Rwandan women may wear their hair long, but keep it styled conservatively. Locs are acceptable on women as long as they are in keeping with current in-country styles. Women wear long dresses and skirts that fall below the knee or trouser suits with tunic style tops in both work and leisure environments.
Volunteers will encounter different cultural and social norms that require flexibility and understanding. For example, communication in Rwanda tends to be very indirect, which can be difficult for Americans who have been taught to value direct communication.
Women, particularly young women, and younger Volunteers need to be aware of very different gender and age dynamics in Rwanda. Gaining the respect of colleagues and traditional leaders may require more effort than you expect.
Normal working hours for most public institutions are 7:00 am to 5:00 pm, from Monday to Friday. Based on this, the work schedules are developed in collaboration with your Rwandan counterparts and supervisor, and will include work in the health center and outreach in the larger community. It will require that Volunteers are self-starters and proactive in identifying meaningful activities. Interacting with community groups and clients will mean that weekends and holidays are potential prime working times.
Volunteers will need to be mindful of cultural norms, and use their judgment to determine the best way to approach sexual orientation and gender identity in their communities and host country. While people in Rwanda may be generally tolerant, their values and mores concerning sexual orientation and gender identity may be more conservative than those in some parts of the U.S. Although homosexuality in Rwanda is not illegal, it is a taboo subject and generally not accepted. In Rwanda, making known a sexual orientation other than heterosexual can result in ostracism. Staff and currently serving Volunteers will address this topic during pre-service training, and identify support mechanisms for Volunteers throughout service.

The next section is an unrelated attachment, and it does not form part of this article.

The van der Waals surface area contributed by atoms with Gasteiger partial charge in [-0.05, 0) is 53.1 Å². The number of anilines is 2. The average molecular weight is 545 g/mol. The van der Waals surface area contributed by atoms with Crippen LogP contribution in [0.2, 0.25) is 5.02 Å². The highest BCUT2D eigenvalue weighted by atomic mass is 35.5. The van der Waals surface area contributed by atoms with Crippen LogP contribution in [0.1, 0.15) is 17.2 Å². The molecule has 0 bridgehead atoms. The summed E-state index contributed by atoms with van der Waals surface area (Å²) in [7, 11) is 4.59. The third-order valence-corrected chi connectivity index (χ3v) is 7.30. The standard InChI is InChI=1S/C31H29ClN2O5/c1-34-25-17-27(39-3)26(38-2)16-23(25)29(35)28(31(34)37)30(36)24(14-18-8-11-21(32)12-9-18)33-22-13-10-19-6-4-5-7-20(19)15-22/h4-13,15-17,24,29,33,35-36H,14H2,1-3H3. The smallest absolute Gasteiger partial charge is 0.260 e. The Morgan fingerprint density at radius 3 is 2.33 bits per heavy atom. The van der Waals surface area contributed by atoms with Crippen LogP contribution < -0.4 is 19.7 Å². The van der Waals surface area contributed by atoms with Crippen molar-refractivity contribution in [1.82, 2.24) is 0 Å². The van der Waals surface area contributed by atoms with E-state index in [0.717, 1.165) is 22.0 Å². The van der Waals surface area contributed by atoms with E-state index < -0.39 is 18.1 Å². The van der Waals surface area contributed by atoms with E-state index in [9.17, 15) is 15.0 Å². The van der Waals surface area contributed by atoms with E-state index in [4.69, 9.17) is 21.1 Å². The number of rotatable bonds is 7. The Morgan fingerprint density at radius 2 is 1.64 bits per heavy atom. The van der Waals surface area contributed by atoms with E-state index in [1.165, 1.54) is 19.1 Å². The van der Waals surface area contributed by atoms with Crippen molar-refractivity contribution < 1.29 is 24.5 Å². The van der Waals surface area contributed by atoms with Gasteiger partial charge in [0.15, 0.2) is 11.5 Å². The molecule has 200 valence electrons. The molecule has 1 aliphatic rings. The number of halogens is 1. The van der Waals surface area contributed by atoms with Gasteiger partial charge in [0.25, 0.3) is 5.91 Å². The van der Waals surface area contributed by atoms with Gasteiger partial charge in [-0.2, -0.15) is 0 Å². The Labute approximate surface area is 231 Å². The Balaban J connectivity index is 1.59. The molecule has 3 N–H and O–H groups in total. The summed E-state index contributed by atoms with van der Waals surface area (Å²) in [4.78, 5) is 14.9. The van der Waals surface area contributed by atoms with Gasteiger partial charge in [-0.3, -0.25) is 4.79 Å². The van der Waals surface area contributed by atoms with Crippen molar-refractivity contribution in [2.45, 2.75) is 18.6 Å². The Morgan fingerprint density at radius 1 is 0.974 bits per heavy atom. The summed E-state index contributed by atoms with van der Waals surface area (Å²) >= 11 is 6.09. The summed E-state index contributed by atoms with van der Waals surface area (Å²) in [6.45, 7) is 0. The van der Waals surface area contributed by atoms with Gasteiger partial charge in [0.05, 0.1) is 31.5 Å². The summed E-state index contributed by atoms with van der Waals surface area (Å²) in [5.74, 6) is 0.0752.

Serving in Rwanda
Learn more about the Volunteer experience in Rwanda: Get detailed information on culture, communications, housing, health, and safety -- including health and crime statistics -- in order to make a well-informed decision about serving.
Couples are welcome. If both serving in the health sector, you will be assigned to the same health center or two neighboring health centers. However, you can extend your work into neighboring communities (normally in the same catchment area).
It is also possible to accept couples working across sectors (Peace Corps Rwanda's health and education projects), in which one Volunteer will work at a Community Health Center and another Volunteer will work at a primary or secondary school or a Teacher Training College.
During training and service, you will live with your partner. Married couples have served very successfully in Rwanda. They tend to be well accepted as the social norm is to be married by the time you are an adult. Married couples are almost always questioned about their children, or lack of, as childbearing is one of the most important and normal aspects of married life in Rwanda. You may also face curiosity and/or judgment if you perform different gender roles than are culturally expected. Non-married couples should be prepared to present themselves to their communities as legally married for the length of their service.
In all cases, while couples are warmly welcome, each partner will work in their own position and be supervised and supported as an individual Volunteer. It is important that you realize and accept that you may have different work and/or training schedules. In-service trainings and other events may mean that you are away from site for a week or more while your partner stays at site. Requests to travel or miss work in order to accompany a partner cannot be accommodated, just as they are not approved for single Volunteers.
Before you apply, please review Medical Information for Applicants to learn about the medical clearance process.